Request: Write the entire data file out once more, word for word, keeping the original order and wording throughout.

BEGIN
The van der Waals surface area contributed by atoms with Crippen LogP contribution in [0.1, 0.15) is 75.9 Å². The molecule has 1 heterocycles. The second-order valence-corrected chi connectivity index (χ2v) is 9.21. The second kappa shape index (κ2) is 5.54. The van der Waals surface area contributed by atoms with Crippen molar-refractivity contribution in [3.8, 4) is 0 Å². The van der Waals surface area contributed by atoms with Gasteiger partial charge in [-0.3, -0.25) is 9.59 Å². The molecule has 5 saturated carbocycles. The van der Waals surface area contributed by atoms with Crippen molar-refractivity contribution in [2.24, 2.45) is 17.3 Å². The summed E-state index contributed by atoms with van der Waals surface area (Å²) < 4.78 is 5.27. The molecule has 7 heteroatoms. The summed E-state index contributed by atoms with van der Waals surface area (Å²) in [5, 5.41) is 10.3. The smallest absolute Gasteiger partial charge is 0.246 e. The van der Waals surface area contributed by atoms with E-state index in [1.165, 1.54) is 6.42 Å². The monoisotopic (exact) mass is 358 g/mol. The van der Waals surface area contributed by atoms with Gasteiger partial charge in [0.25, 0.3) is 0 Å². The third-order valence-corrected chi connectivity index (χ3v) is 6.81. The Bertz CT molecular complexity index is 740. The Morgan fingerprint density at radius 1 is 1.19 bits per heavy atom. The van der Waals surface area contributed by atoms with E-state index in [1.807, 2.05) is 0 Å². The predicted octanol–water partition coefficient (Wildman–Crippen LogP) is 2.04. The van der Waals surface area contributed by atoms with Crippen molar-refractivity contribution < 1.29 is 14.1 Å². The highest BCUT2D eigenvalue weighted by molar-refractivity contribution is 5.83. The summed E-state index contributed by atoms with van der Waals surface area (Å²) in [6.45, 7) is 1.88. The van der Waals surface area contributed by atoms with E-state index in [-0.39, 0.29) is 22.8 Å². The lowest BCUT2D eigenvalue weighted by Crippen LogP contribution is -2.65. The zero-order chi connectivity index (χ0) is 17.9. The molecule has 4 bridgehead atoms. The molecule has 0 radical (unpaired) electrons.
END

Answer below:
The van der Waals surface area contributed by atoms with Crippen LogP contribution in [0.1, 0.15) is 75.9 Å². The molecule has 1 heterocycles. The second-order valence-corrected chi connectivity index (χ2v) is 9.21. The second kappa shape index (κ2) is 5.54. The van der Waals surface area contributed by atoms with Crippen molar-refractivity contribution in [3.8, 4) is 0 Å². The van der Waals surface area contributed by atoms with Gasteiger partial charge in [-0.3, -0.25) is 9.59 Å². The molecule has 5 saturated carbocycles. The van der Waals surface area contributed by atoms with Crippen molar-refractivity contribution in [2.24, 2.45) is 17.3 Å². The summed E-state index contributed by atoms with van der Waals surface area (Å²) < 4.78 is 5.27. The molecule has 7 heteroatoms. The summed E-state index contributed by atoms with van der Waals surface area (Å²) in [5, 5.41) is 10.3. The smallest absolute Gasteiger partial charge is 0.246 e. The van der Waals surface area contributed by atoms with E-state index in [1.165, 1.54) is 6.42 Å². The monoisotopic (exact) mass is 358 g/mol. The van der Waals surface area contributed by atoms with Gasteiger partial charge in [0.25, 0.3) is 0 Å². The third-order valence-corrected chi connectivity index (χ3v) is 6.81. The Bertz CT molecular complexity index is 740. The Morgan fingerprint density at radius 1 is 1.19 bits per heavy atom. The van der Waals surface area contributed by atoms with E-state index in [1.807, 2.05) is 0 Å². The predicted octanol–water partition coefficient (Wildman–Crippen LogP) is 2.04. The van der Waals surface area contributed by atoms with Crippen molar-refractivity contribution < 1.29 is 14.1 Å². The highest BCUT2D eigenvalue weighted by molar-refractivity contribution is 5.83. The summed E-state index contributed by atoms with van der Waals surface area (Å²) in [6.45, 7) is 1.88. The van der Waals surface area contributed by atoms with E-state index in [-0.39, 0.29) is 22.8 Å². The lowest BCUT2D eigenvalue weighted by Crippen LogP contribution is -2.65. The zero-order chi connectivity index (χ0) is 17.9. The molecule has 4 bridgehead atoms. The molecule has 0 radical (unpaired) electrons.